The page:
Alexis Pollak: Diabetes Evangelist: Pollak lives with Type 1 diabetes. She was diagnosed when she was 10. She has embraced the fact that she must test daily, count carbs, regulate insulin and try to fit life in there somewhere.
Perhaps it’s fortunate that Alexis has a natural gift for public speaking because she has been busy promoting Tour de Cure. This event specifically benefits the American Diabetes Association (ADA) and government programs designed to help find a cure for diabetes.
Her blog IrunOnInsulin is filled with her missives on life with diabetes. Consider some of these thoughts…
“Weight and diabetes – they go together like pumps and infusion sets. In fact, whenever you see a story in the news about diabetes, it’s almost a guarantee that weight will be mentioned too. Part of that rests on the fact that the vast majority of people with diabetes have Type 2, which is closely correlated with being overweight. To put it in perspective, about 24 million people have diabetes in the United States, and about 21 million of those are Type 2 cases. Since our country has a weight problem, it makes perfect sense that Type 2 diabetes has followed suit. One well-known endocrinologist even coined the term “diabesity” to describe this troubling trend.”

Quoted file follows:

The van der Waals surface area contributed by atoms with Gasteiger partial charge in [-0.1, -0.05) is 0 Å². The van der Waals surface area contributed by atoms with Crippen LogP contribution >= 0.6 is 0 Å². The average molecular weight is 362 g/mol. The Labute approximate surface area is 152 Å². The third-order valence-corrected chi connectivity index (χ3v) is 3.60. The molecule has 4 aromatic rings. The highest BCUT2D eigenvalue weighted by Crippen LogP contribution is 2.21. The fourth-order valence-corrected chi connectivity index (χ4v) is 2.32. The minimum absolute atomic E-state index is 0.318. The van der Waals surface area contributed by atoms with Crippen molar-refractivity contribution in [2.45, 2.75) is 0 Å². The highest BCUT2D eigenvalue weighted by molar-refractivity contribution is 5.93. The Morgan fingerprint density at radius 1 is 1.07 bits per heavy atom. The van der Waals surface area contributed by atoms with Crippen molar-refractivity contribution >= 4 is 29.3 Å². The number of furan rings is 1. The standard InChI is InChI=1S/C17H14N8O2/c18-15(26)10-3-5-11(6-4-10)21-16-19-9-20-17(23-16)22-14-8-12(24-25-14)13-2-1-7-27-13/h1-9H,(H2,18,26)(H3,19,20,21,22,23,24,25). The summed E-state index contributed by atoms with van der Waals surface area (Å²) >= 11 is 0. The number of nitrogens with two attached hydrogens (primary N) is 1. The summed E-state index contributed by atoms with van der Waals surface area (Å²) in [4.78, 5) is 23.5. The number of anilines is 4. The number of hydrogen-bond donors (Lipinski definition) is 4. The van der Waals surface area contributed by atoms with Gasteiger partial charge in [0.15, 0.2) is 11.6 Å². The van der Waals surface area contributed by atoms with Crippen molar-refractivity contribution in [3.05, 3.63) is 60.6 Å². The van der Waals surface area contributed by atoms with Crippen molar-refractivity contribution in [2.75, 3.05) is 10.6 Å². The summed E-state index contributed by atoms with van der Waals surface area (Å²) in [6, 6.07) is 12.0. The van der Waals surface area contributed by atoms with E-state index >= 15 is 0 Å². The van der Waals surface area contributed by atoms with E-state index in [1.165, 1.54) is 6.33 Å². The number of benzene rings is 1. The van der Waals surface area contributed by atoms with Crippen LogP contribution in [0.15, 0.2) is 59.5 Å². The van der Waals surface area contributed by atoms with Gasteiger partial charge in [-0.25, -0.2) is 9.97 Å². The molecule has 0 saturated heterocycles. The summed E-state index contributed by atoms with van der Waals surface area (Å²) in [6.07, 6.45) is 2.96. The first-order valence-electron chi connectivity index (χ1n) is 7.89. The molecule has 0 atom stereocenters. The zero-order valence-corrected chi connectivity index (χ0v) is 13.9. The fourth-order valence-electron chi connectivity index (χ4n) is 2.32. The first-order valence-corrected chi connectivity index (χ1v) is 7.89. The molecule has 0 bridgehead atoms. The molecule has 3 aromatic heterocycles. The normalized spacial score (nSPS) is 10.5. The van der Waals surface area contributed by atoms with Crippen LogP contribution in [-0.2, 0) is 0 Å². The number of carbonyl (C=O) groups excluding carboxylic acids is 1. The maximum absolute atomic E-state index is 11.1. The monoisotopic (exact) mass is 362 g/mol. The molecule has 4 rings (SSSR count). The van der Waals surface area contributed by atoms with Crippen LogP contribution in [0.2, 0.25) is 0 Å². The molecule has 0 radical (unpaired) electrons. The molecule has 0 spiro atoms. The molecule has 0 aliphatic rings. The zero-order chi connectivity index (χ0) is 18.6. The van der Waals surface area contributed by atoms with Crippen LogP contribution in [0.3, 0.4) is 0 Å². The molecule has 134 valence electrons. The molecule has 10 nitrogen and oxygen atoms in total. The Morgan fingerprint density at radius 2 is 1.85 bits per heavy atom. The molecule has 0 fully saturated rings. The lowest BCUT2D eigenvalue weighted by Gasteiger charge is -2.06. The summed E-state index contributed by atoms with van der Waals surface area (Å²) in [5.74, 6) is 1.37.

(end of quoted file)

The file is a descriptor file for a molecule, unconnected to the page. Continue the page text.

“Though people with Type 1 diabetes are often underweight at diagnosis because their bodies cannot process their food, as many as 60% of Type 1s end up overweight as they manage their disease. Taking artificial insulin, chasing low blood sugars with excess calories, and the fact that Type 1s are also missing the hormone amylin (which sends satiety signals to the brain) are all reasons that many Type 1 diabetics struggle with their weight.”
“It’s so funny with diabetes. As soon as you have a connection to it, its like you discover this whole world of people whose lives have been affected by diabetes somehow. You know, the fact that you are aware that it runs in your family is a huge step towards prevention. In fact, just knowing that gives you more information than most people who are at risk!”
“Having a chronic disease that demands 24/7 attention also demands having its own language, and many people with diabetes start to forget what “diabetes words” mean in their “real life” context – I’ll never forget the time my friend Christina said she was going home to cook a big pasta meal for her husband and mentioned she didn’t think she had enough basil – which I took to mean that she didn’t have enough basal insulin and I sat there wondering how the heck she was able to eat pasta on basal insulin alone – don’t most ‘betics have to bolus for that? I realized after a few minutes that she was referring to the ingredient, but can you blame a girl for thinking with her diabetes brain?”
While Alexis Pollak works to promote a diabetes event in San Diego she inspires others to live life better as a Type 1 or Type 2 diabetic or figure out how they can become involved in finding a cure for the disease.
It’s refreshing to read some stories from one who has chosen to embrace her chronic disease and bring hope to others in the process.
I’ll conclude with something Alexis said in one of her blog entries, “I find diabetes connections every day that I never suspected I would have. The fact is, this disease is so pervasive these days, it’s hard to find someone who doesn’t have a diabetes story to share.” So she spends her days listening and sharing in hopes that some of her attention to the disease might either bring a cure – or understanding.